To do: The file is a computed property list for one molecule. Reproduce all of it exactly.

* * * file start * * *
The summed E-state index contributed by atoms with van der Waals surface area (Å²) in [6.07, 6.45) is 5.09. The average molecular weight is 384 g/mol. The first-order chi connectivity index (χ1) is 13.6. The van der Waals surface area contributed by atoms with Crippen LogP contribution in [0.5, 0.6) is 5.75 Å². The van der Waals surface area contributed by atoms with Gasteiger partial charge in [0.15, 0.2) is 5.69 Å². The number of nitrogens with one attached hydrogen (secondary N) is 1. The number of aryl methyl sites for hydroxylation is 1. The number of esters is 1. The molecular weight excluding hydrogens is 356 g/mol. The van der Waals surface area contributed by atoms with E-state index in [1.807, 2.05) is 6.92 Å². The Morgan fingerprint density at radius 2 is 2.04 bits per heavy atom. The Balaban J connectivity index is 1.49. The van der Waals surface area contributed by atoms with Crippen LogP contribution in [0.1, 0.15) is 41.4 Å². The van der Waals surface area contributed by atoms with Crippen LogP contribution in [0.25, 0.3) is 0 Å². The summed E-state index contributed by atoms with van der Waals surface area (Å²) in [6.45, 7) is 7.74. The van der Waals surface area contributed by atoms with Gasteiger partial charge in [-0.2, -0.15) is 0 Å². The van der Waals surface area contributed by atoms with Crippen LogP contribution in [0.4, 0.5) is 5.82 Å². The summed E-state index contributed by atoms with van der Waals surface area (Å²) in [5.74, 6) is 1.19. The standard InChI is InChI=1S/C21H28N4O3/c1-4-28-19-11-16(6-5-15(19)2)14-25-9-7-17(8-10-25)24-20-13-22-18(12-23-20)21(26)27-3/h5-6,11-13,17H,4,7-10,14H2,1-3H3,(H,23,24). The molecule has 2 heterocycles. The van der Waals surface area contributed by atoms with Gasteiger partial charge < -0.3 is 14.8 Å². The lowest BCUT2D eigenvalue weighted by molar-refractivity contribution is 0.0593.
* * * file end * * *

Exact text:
The summed E-state index contributed by atoms with van der Waals surface area (Å²) in [6.07, 6.45) is 5.09. The average molecular weight is 384 g/mol. The first-order chi connectivity index (χ1) is 13.6. The van der Waals surface area contributed by atoms with Crippen LogP contribution in [0.5, 0.6) is 5.75 Å². The van der Waals surface area contributed by atoms with Gasteiger partial charge in [0.15, 0.2) is 5.69 Å². The number of nitrogens with one attached hydrogen (secondary N) is 1. The number of aryl methyl sites for hydroxylation is 1. The number of esters is 1. The molecular weight excluding hydrogens is 356 g/mol. The van der Waals surface area contributed by atoms with E-state index in [1.807, 2.05) is 6.92 Å². The Morgan fingerprint density at radius 2 is 2.04 bits per heavy atom. The Balaban J connectivity index is 1.49. The van der Waals surface area contributed by atoms with Crippen LogP contribution in [0.1, 0.15) is 41.4 Å². The van der Waals surface area contributed by atoms with Crippen LogP contribution in [0.25, 0.3) is 0 Å². The summed E-state index contributed by atoms with van der Waals surface area (Å²) in [6.45, 7) is 7.74. The van der Waals surface area contributed by atoms with Gasteiger partial charge in [-0.2, -0.15) is 0 Å². The van der Waals surface area contributed by atoms with Crippen LogP contribution in [0.4, 0.5) is 5.82 Å². The summed E-state index contributed by atoms with van der Waals surface area (Å²) in [5.74, 6) is 1.19. The standard InChI is InChI=1S/C21H28N4O3/c1-4-28-19-11-16(6-5-15(19)2)14-25-9-7-17(8-10-25)24-20-13-22-18(12-23-20)21(26)27-3/h5-6,11-13,17H,4,7-10,14H2,1-3H3,(H,23,24). The molecule has 2 heterocycles. The van der Waals surface area contributed by atoms with Gasteiger partial charge < -0.3 is 14.8 Å². The lowest BCUT2D eigenvalue weighted by molar-refractivity contribution is 0.0593.